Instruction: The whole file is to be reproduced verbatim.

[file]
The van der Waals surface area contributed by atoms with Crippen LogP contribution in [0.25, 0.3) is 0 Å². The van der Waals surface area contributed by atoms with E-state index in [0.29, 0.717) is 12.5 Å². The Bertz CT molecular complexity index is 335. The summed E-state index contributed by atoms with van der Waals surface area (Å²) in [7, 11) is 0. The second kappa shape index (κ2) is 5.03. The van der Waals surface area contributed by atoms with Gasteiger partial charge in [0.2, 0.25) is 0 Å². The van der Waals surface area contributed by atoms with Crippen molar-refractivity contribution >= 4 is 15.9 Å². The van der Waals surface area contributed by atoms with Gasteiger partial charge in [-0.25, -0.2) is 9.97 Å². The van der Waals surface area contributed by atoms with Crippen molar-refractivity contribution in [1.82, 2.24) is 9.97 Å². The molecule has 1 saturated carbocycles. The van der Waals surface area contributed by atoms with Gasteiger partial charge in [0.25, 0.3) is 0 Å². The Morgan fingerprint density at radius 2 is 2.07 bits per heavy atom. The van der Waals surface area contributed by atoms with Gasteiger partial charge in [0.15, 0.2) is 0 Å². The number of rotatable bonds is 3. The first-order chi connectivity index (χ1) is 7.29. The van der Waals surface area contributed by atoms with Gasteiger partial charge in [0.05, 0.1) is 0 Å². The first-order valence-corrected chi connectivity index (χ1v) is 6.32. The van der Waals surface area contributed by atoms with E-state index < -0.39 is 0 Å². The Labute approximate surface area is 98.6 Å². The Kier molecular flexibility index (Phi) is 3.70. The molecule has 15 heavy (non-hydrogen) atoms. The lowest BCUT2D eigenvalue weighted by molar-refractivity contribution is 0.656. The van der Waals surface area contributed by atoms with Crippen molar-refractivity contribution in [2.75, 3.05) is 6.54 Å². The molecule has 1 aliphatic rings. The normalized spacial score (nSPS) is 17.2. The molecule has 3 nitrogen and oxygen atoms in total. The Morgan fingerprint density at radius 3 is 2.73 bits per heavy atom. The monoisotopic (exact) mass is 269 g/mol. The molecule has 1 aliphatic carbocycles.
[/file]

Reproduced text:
The van der Waals surface area contributed by atoms with Crippen LogP contribution in [0.25, 0.3) is 0 Å². The van der Waals surface area contributed by atoms with E-state index in [0.29, 0.717) is 12.5 Å². The Bertz CT molecular complexity index is 335. The summed E-state index contributed by atoms with van der Waals surface area (Å²) in [7, 11) is 0. The second kappa shape index (κ2) is 5.03. The van der Waals surface area contributed by atoms with Gasteiger partial charge in [0.2, 0.25) is 0 Å². The van der Waals surface area contributed by atoms with Crippen molar-refractivity contribution >= 4 is 15.9 Å². The van der Waals surface area contributed by atoms with Gasteiger partial charge in [-0.25, -0.2) is 9.97 Å². The van der Waals surface area contributed by atoms with Crippen molar-refractivity contribution in [1.82, 2.24) is 9.97 Å². The molecule has 1 saturated carbocycles. The van der Waals surface area contributed by atoms with Gasteiger partial charge in [0.25, 0.3) is 0 Å². The Morgan fingerprint density at radius 2 is 2.07 bits per heavy atom. The van der Waals surface area contributed by atoms with Gasteiger partial charge in [0.15, 0.2) is 0 Å². The number of rotatable bonds is 3. The first-order chi connectivity index (χ1) is 7.29. The van der Waals surface area contributed by atoms with Gasteiger partial charge in [0.05, 0.1) is 0 Å². The first-order valence-corrected chi connectivity index (χ1v) is 6.32. The van der Waals surface area contributed by atoms with E-state index < -0.39 is 0 Å². The Labute approximate surface area is 98.6 Å². The Kier molecular flexibility index (Phi) is 3.70. The molecule has 15 heavy (non-hydrogen) atoms. The lowest BCUT2D eigenvalue weighted by molar-refractivity contribution is 0.656. The van der Waals surface area contributed by atoms with Crippen molar-refractivity contribution in [2.75, 3.05) is 6.54 Å². The molecule has 1 aliphatic rings. The normalized spacial score (nSPS) is 17.2. The molecule has 3 nitrogen and oxygen atoms in total. The Morgan fingerprint density at radius 3 is 2.73 bits per heavy atom. The monoisotopic (exact) mass is 269 g/mol. The molecule has 1 aliphatic carbocycles.